A proposed European Union cap on gas prices to rein in soaring energy costs can only work in close cooperation with non-EU partners like South Korea and Japan, German Chancellor Olaf Scholz said Thursday
A price ceiling “carries the risk that producers will then sell their gas elsewhere, and we Europeans will end up with less gas instead of more,” Scholz told lawmakers ahead of an EU summit on the controversial topic.
“That is why the EU must coordinate closely with other gas consumers, for example with Japan and Korea, so that we do not compete with each other.”
The bloc’s 27 members have been squabbling for months over how best to tackle skyrocketing heating bills for households and businesses as the colder winter months near.
Countries such as Italy are pushing hard for a swift and ambitious cap on prices, but have faced push-back from Germany, Europe’s biggest economy, which fears the bloc putting itself at a competitive disadvantage.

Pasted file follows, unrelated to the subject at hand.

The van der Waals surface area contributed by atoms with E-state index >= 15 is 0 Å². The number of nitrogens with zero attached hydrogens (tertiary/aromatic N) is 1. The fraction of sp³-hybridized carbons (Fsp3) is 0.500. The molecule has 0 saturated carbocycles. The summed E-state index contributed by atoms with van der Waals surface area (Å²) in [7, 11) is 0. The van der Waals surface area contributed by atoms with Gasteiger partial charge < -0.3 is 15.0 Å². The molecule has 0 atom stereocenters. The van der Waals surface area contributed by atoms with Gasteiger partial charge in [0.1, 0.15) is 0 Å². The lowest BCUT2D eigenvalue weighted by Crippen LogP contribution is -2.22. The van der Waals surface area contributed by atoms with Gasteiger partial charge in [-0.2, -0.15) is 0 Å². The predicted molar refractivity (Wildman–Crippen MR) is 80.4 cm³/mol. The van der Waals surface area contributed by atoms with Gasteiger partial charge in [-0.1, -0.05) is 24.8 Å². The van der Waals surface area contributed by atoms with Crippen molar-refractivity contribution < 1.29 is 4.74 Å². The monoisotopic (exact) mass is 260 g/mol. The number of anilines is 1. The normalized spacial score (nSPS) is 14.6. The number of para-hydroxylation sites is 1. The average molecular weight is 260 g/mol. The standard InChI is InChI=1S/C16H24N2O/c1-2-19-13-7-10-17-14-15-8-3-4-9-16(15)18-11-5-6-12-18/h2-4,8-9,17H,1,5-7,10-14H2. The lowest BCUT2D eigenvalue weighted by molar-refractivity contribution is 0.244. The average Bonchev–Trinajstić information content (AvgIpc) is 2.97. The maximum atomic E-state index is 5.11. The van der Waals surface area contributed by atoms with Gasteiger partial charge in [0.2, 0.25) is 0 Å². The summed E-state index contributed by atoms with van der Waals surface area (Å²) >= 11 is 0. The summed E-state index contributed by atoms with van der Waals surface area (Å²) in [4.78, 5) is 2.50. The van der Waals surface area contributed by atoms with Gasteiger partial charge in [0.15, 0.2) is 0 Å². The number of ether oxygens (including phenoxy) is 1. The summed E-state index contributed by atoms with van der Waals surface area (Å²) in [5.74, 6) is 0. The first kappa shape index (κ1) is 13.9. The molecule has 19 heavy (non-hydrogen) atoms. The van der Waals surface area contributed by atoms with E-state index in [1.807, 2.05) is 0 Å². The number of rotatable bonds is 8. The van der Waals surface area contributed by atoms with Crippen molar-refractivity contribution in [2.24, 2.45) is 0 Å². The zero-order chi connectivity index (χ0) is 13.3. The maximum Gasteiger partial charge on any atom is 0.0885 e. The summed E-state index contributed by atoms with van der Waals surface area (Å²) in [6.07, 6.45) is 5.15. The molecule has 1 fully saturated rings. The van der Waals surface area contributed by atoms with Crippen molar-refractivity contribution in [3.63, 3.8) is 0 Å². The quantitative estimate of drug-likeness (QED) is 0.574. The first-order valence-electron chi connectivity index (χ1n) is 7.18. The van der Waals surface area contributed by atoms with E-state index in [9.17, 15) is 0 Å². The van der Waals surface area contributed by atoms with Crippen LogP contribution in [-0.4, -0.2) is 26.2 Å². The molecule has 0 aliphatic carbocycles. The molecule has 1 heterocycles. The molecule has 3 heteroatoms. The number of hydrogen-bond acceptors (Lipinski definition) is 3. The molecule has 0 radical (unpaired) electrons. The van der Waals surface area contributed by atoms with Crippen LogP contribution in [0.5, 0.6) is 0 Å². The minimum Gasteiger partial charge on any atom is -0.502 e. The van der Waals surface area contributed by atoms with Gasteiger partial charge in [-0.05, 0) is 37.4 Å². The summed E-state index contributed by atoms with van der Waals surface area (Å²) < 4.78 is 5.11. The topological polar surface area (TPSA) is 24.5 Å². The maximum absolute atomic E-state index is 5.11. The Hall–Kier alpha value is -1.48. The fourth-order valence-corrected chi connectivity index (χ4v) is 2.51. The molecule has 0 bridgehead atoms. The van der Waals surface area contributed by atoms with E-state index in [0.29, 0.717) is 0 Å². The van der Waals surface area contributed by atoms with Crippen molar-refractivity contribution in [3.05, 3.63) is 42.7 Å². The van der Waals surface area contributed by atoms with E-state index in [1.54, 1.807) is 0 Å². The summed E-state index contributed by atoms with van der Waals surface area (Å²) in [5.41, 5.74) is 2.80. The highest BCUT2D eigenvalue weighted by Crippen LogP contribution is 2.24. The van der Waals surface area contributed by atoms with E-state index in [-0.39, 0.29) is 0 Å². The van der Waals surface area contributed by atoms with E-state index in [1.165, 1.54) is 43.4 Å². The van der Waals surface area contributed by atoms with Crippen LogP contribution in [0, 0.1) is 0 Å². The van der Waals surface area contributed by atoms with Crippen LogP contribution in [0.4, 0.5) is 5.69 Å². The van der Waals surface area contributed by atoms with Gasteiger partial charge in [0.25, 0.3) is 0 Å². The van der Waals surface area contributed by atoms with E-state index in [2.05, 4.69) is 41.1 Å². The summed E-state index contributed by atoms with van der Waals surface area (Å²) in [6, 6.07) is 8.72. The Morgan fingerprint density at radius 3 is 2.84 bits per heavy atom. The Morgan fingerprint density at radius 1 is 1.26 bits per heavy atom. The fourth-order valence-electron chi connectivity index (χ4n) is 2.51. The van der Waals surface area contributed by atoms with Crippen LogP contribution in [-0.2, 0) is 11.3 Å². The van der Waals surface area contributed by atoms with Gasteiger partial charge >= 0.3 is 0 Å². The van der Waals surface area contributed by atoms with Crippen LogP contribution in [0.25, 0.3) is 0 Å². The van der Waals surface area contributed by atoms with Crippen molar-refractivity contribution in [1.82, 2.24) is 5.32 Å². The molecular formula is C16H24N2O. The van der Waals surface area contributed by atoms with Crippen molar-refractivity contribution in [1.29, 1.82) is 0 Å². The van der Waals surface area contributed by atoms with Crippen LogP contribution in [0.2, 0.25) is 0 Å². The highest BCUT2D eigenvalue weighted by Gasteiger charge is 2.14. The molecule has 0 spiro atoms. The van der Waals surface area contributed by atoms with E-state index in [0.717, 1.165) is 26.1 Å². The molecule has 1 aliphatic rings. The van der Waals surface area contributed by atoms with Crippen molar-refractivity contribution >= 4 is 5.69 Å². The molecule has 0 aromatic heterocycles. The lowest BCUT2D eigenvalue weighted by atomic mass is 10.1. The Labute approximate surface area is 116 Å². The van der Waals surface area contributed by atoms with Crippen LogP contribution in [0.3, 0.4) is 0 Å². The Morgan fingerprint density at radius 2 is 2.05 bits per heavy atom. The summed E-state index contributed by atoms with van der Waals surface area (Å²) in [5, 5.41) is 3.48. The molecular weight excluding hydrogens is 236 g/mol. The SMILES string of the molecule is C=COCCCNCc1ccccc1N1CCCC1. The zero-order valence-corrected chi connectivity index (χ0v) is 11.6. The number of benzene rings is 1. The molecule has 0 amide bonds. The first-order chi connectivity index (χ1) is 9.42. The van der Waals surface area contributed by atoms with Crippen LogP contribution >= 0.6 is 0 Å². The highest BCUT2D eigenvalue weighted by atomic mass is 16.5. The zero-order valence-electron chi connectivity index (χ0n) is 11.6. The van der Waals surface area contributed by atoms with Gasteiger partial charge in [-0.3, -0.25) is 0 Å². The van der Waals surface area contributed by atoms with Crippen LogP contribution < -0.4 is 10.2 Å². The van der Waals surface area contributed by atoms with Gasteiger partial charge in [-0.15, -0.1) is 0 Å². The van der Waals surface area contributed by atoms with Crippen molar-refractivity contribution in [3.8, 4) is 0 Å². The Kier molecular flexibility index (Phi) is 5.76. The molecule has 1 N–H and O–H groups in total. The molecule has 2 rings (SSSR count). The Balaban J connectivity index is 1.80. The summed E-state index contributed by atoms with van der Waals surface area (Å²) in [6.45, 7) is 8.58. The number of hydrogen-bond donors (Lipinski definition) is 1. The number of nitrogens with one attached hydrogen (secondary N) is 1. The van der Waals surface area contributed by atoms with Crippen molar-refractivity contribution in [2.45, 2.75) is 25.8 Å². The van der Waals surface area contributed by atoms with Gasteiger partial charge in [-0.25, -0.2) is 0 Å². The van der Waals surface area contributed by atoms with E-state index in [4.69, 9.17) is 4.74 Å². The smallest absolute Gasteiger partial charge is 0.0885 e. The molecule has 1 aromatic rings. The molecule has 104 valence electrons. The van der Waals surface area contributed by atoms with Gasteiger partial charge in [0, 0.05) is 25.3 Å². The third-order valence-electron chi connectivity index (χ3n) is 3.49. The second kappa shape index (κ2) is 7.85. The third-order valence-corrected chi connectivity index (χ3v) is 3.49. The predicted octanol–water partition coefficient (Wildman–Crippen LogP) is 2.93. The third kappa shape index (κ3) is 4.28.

Russia’s decision to shut down the key Nord Stream 1 pipeline in the wake of the Ukraine war has hit Germany hard, leaving the country scrambling to find alternative supplies.
Scholz’s government has in part made up the shortfall by importing more liquefied natural gas (LNG), but it has increasingly balked at the high prices being charged by some allies.
Economy Minister Robert Habeck recently accused the United States of seeking “astronomical prices” for its LNG deliveries.
Scholz hinted at the same discontent when he said he was “convinced” that “countries like the US, Canada or Norway, which stand in solidarity with us at Ukraine’s side, have an interest in ensuring that energy in Europe does not become unaffordable”.